When floods devastated large swaths of Myanmar last year, Aye Than and her family fled their home for a makeshift roadside shelter.
She’s now the caregiver for her 86-year-old father and her two young grandchildren. Her pregnant daughter earns a meagre income through casual labour, while her son-in-law has left to search for employment as a migrant worker. Aye is just one of the 4.5 million people in Myanmar over the age of 60, many of whom lack income and social support networks.
In the Philippines four years ago, 75-year-old Ligaya Bahillo saved part of her small income from laundry jobs to buy medicine for her hypertension. To her shock, the drugstore wouldn’t give her the significant senior citizens’ discount because she didn’t have an official ID to prove her age.
But without ever having a birth certificate, she was unable to apply for the document. Ligaya’s story illustrates the gap in many countries between social security systems meant to benefit the elderly and the realities that often prevent those systems from being properly implemented.
This chart shows the population over 60 by region.
Asia-Pacific at the forefront
These are just a couple of the many socio-economic challenges older people face in Asia and the Pacific, currently home to over half the world’s people over 60 years of age.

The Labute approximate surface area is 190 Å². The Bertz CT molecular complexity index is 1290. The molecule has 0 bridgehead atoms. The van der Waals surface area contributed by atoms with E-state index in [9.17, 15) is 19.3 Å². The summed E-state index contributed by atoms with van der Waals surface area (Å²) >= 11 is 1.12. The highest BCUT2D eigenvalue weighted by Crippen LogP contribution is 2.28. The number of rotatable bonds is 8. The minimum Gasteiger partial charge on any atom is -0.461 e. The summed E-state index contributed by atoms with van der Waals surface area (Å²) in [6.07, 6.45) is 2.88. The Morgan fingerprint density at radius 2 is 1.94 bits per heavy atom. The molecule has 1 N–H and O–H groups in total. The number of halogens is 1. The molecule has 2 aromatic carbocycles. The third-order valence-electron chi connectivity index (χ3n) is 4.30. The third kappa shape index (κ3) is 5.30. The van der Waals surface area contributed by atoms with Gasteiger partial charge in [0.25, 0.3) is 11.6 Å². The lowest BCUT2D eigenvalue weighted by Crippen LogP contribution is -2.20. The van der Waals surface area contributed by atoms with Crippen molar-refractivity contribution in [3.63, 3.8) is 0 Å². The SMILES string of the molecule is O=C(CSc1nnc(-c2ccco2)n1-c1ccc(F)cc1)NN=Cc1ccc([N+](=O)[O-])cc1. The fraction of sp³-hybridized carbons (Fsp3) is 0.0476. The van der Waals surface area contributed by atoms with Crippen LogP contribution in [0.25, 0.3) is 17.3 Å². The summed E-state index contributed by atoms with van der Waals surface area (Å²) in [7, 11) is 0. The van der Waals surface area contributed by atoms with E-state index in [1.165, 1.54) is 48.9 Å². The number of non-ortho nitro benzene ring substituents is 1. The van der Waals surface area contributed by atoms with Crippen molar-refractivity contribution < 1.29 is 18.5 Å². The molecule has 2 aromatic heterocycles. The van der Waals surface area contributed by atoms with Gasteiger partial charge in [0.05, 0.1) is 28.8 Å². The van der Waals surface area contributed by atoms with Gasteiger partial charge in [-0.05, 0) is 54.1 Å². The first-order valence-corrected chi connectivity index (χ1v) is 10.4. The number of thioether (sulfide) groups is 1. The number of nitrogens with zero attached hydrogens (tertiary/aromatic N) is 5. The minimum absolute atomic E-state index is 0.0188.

Globally, the number of older persons, rising at an unprecedented rate, is forecast to exceed 2 billion by 2050. By then, nearly two-thirds of the world’s older people – close to 1.3 billion – will be living in Asia-Pacific, and one in four people across the region is expected to be over 60. In north-east and East Asia, this proportion will be more than one in three people.
Women currently constitute the majority – some 54% – of the older demographic in Asia-Pacific, but represent an even greater majority, 61%, of the “oldest old” population (80 years and older).
On one hand, increasing longevity is a genuine cause for celebration, a triumph of social, economic and technological development for a region that in the not too distant past presented a very different picture of life expectancy. But the rapid pace of ageing has profound socio-economic, cultural and political implications, which governments and civil society must come together to address in countries across the spectrum – from upper-income countries such as Japan and the Republic of Korea through middle-income countries including China and Thailand, to lower-income countries such as Nepal.
This is all the more crucial within the context of the 2030 Sustainable Development Agenda underpinned by its 17 Sustainable Development Goals, whose central pledge is to ensure that “no one is left behind”.
It is creditable that more than 20 countries in Asia-Pacific have adopted national policies or established special bodies on ageing, but many others have yet to do so. And even where policies do exist, implementation must be strengthened to ensure some of our most vulnerable and marginalized fellow humans can fully benefit from them.